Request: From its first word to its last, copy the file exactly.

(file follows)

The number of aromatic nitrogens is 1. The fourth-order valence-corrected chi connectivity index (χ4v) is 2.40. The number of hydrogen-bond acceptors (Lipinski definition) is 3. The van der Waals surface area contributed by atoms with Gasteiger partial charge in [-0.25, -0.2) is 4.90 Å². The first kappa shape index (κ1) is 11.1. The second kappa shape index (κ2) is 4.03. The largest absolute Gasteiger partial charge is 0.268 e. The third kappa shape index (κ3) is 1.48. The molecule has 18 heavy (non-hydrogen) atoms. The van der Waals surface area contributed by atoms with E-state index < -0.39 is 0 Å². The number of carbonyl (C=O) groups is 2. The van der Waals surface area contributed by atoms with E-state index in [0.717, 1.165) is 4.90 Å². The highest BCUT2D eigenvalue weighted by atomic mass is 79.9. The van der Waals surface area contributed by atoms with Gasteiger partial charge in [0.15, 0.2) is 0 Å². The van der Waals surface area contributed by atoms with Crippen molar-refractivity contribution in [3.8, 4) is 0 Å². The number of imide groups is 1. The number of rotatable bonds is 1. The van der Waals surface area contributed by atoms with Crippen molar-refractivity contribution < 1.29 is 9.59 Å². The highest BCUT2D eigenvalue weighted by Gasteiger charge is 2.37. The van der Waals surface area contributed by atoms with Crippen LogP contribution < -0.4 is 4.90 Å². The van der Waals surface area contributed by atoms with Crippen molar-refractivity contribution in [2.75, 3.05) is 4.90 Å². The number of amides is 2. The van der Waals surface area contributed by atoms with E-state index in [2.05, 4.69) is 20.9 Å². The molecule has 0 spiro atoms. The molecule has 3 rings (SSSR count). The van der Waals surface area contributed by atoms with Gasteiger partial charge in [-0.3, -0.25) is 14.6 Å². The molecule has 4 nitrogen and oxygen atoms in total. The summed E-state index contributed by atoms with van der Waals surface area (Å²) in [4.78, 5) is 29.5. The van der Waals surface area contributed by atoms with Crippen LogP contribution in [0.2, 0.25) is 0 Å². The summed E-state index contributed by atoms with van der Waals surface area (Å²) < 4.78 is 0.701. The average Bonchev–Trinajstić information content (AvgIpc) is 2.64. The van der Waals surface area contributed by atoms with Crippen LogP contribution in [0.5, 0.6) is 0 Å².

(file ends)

The number of aromatic nitrogens is 1. The fourth-order valence-corrected chi connectivity index (χ4v) is 2.40. The number of hydrogen-bond acceptors (Lipinski definition) is 3. The van der Waals surface area contributed by atoms with Gasteiger partial charge in [-0.25, -0.2) is 4.90 Å². The first kappa shape index (κ1) is 11.1. The second kappa shape index (κ2) is 4.03. The largest absolute Gasteiger partial charge is 0.268 e. The third kappa shape index (κ3) is 1.48. The molecule has 18 heavy (non-hydrogen) atoms. The van der Waals surface area contributed by atoms with E-state index < -0.39 is 0 Å². The number of carbonyl (C=O) groups is 2. The van der Waals surface area contributed by atoms with E-state index in [0.717, 1.165) is 4.90 Å². The highest BCUT2D eigenvalue weighted by atomic mass is 79.9. The van der Waals surface area contributed by atoms with Gasteiger partial charge in [0.15, 0.2) is 0 Å². The van der Waals surface area contributed by atoms with Crippen molar-refractivity contribution in [3.8, 4) is 0 Å². The number of imide groups is 1. The number of rotatable bonds is 1. The van der Waals surface area contributed by atoms with Crippen molar-refractivity contribution < 1.29 is 9.59 Å². The highest BCUT2D eigenvalue weighted by Gasteiger charge is 2.37. The van der Waals surface area contributed by atoms with Crippen LogP contribution < -0.4 is 4.90 Å². The van der Waals surface area contributed by atoms with Crippen molar-refractivity contribution in [2.75, 3.05) is 4.90 Å². The number of amides is 2. The van der Waals surface area contributed by atoms with E-state index in [2.05, 4.69) is 20.9 Å². The molecule has 0 spiro atoms. The molecule has 3 rings (SSSR count). The van der Waals surface area contributed by atoms with Gasteiger partial charge in [-0.3, -0.25) is 14.6 Å². The molecule has 4 nitrogen and oxygen atoms in total. The summed E-state index contributed by atoms with van der Waals surface area (Å²) in [4.78, 5) is 29.5. The van der Waals surface area contributed by atoms with Crippen LogP contribution in [0.2, 0.25) is 0 Å². The summed E-state index contributed by atoms with van der Waals surface area (Å²) < 4.78 is 0.701. The average Bonchev–Trinajstić information content (AvgIpc) is 2.64. The van der Waals surface area contributed by atoms with Crippen LogP contribution in [0.5, 0.6) is 0 Å².